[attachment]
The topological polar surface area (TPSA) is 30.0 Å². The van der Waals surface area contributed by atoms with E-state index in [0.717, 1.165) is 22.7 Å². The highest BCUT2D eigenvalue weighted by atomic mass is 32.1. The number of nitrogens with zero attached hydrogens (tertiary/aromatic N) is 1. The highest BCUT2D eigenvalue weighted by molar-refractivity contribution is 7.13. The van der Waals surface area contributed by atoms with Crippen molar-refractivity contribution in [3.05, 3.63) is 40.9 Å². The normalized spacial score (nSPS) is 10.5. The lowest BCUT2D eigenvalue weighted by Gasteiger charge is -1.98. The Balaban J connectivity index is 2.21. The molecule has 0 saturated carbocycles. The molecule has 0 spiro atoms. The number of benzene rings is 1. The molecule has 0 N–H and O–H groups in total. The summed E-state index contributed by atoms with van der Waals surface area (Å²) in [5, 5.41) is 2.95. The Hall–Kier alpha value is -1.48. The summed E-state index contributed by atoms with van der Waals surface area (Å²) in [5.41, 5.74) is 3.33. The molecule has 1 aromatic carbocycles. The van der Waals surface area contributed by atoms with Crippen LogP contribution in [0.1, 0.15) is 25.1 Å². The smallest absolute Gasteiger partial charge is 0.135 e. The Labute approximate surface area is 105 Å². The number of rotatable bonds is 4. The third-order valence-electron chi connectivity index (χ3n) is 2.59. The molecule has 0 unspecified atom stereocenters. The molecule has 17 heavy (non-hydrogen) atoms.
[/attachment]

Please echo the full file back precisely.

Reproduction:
The topological polar surface area (TPSA) is 30.0 Å². The van der Waals surface area contributed by atoms with E-state index in [0.717, 1.165) is 22.7 Å². The highest BCUT2D eigenvalue weighted by atomic mass is 32.1. The number of nitrogens with zero attached hydrogens (tertiary/aromatic N) is 1. The highest BCUT2D eigenvalue weighted by molar-refractivity contribution is 7.13. The van der Waals surface area contributed by atoms with Crippen molar-refractivity contribution in [3.05, 3.63) is 40.9 Å². The normalized spacial score (nSPS) is 10.5. The lowest BCUT2D eigenvalue weighted by Gasteiger charge is -1.98. The Balaban J connectivity index is 2.21. The molecule has 0 saturated carbocycles. The molecule has 0 spiro atoms. The number of benzene rings is 1. The molecule has 0 N–H and O–H groups in total. The summed E-state index contributed by atoms with van der Waals surface area (Å²) in [5, 5.41) is 2.95. The Hall–Kier alpha value is -1.48. The summed E-state index contributed by atoms with van der Waals surface area (Å²) in [5.41, 5.74) is 3.33. The molecule has 1 aromatic carbocycles. The van der Waals surface area contributed by atoms with Crippen LogP contribution in [0.1, 0.15) is 25.1 Å². The smallest absolute Gasteiger partial charge is 0.135 e. The Labute approximate surface area is 105 Å². The number of rotatable bonds is 4. The third-order valence-electron chi connectivity index (χ3n) is 2.59. The molecule has 0 unspecified atom stereocenters. The molecule has 17 heavy (non-hydrogen) atoms.